By Tori Gray- Staff Writer
For many students at Long Island University’s Brooklyn Campus, internships are often a critical stepping stone to finding a preferred job after graduation. And whilea growing number of internships provide some form of compensation in the aftermath of lawsuits, the vast majority of them are unpaid and offer academic credit along with the chance to work in a professional environment.
As the debate about the notion of unpaid internships continues, some students who have had them – both former and current – proudly endorse them.
Candace Mosal, 22, graduated LIU Brooklyn in 2018 with a major in journalism and a minor in political science. While at LIU, the former lacrosse player also wrote articles for Seawanhaka and supported herself by working at a Plan B Burger restaurant in Connecticut each summer. Just prior to graduating, Mosal earnedan internship at BRIC Arts Media, a cultural non-profitorganization in Downtown Brooklyn whose outlets include BRIC-TV.
For three months, Mosal – who currently works as a proposal analyst for Aetna, a CVS health company in Hartford, Connecticut – says that the BRIC internshiphelped her to build her sense of confidence. “It opensa door that allows young adults to get a small taste of what life has to offer after graduation,” she said. “When seeking out an internship, make sure that you are going to be in a role that allows for you to learn, actively participate, and gives you an opportunity to have a sense of responsibility.”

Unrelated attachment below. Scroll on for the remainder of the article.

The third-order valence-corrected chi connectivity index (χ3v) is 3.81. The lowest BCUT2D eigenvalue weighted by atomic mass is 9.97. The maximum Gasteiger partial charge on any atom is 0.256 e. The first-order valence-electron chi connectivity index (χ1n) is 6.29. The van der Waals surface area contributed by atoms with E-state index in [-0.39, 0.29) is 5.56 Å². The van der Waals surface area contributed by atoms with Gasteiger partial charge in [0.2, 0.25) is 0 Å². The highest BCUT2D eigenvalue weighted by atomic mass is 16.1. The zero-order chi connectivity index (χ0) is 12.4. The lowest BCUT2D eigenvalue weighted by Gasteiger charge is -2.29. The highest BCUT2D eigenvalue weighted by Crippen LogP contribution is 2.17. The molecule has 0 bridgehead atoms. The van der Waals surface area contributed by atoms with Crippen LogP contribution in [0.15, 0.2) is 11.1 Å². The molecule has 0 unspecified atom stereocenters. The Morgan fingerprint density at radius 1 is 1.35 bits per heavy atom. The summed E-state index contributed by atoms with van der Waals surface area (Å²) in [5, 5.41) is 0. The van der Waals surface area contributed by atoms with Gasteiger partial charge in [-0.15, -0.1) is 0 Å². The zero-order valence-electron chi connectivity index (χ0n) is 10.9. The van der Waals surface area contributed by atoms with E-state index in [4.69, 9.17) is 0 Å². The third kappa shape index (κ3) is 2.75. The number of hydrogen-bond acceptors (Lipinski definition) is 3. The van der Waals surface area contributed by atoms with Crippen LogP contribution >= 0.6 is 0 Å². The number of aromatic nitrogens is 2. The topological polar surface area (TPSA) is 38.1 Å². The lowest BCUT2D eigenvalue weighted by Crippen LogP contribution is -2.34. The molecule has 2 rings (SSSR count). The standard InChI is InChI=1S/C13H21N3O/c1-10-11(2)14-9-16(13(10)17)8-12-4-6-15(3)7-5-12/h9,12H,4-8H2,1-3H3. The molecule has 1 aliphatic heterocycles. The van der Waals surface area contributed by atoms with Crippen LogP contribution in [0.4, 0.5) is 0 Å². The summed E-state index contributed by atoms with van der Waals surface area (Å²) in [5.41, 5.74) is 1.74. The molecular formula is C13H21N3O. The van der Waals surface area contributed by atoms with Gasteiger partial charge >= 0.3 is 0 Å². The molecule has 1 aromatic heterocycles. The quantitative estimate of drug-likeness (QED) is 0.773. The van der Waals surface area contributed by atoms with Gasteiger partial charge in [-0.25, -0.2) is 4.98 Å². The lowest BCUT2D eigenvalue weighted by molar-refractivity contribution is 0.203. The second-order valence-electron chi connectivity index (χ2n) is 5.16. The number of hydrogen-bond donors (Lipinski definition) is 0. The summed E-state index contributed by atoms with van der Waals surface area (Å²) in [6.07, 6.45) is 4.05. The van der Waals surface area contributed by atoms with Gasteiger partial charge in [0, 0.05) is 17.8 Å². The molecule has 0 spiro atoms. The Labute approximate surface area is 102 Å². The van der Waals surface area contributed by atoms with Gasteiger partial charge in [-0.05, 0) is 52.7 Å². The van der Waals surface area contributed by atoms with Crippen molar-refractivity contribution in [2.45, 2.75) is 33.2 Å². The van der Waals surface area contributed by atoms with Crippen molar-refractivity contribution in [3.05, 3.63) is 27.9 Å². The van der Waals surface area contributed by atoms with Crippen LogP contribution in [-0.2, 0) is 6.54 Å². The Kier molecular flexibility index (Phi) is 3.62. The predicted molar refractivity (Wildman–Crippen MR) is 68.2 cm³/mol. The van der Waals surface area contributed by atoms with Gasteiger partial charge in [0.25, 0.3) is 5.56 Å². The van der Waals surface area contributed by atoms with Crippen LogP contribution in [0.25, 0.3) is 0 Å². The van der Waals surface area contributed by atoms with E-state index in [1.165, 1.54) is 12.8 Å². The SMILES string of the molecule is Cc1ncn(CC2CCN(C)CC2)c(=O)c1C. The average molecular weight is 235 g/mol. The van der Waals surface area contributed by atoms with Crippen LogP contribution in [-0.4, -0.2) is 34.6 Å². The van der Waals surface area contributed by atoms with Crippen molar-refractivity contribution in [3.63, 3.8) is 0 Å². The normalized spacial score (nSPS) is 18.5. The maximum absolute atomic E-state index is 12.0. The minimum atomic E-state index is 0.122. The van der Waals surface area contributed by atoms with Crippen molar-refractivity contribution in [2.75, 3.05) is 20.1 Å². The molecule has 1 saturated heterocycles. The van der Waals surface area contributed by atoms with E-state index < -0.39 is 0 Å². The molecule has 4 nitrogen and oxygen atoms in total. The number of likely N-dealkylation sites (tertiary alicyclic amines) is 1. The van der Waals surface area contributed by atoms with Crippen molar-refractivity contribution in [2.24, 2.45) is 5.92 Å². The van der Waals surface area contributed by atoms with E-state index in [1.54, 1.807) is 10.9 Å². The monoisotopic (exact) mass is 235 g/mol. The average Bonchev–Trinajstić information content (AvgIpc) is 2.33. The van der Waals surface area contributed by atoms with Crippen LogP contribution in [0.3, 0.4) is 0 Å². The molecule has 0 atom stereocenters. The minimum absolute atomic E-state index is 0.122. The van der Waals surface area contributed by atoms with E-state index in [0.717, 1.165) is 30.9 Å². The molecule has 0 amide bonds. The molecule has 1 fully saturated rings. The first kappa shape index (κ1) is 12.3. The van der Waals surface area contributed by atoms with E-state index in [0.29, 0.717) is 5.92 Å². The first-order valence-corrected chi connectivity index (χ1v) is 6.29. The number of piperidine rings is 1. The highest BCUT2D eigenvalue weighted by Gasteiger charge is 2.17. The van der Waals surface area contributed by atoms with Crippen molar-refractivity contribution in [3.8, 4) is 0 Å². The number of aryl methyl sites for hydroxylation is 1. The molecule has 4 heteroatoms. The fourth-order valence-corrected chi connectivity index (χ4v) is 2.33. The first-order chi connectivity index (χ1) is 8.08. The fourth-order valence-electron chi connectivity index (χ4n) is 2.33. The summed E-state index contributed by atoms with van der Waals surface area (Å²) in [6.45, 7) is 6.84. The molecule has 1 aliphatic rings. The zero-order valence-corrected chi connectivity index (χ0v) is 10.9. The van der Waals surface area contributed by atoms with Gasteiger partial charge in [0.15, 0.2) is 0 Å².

After two weeks at BRIC, Mosal made a direct request to do more work. She began by sitting in on meetings and working on smaller projects to gain more experience. “Although I was majoring in journalism, my role [atBRIC] was as a social media marketing intern,” she said.“Some of the things I learned in my time was in having a sense of awareness. I became aware of how details really matter in everything we do.”
Kelly Frain, a 20-year-old junior majoring in English and business at LIU Brooklyn, is scheduled to graduate in 2021. Last semester, Frain interned at Olswanger Literacy LLC in Manhattan. While at the literary agency, she helped to organize manuscripts and responded to emails.
Frain encourages students to be self-assured. “Don’t be afraid to speak up. Ask questions, write things down, try to be a sponge and absorb as much as you can,” she said. “Even though I don’t plan to work on children’s books after I graduate, there was still a lot that I learned just from being in that environment. One internship is better than no internship. You can always learn more anywhere you go.”
Jacob Matkov, a graduate advisor in the Englishdepartment at LIU Brooklyn, believes that studentsshould keep an open mind while pursuing internships.“It’s hard to find an internship that matches yourenvisioned career path, especially in competitive fields,”he said. “Look at internships as a way to build skillsboth in and out of your field. Don’t be afraid to advocatefor yourself.”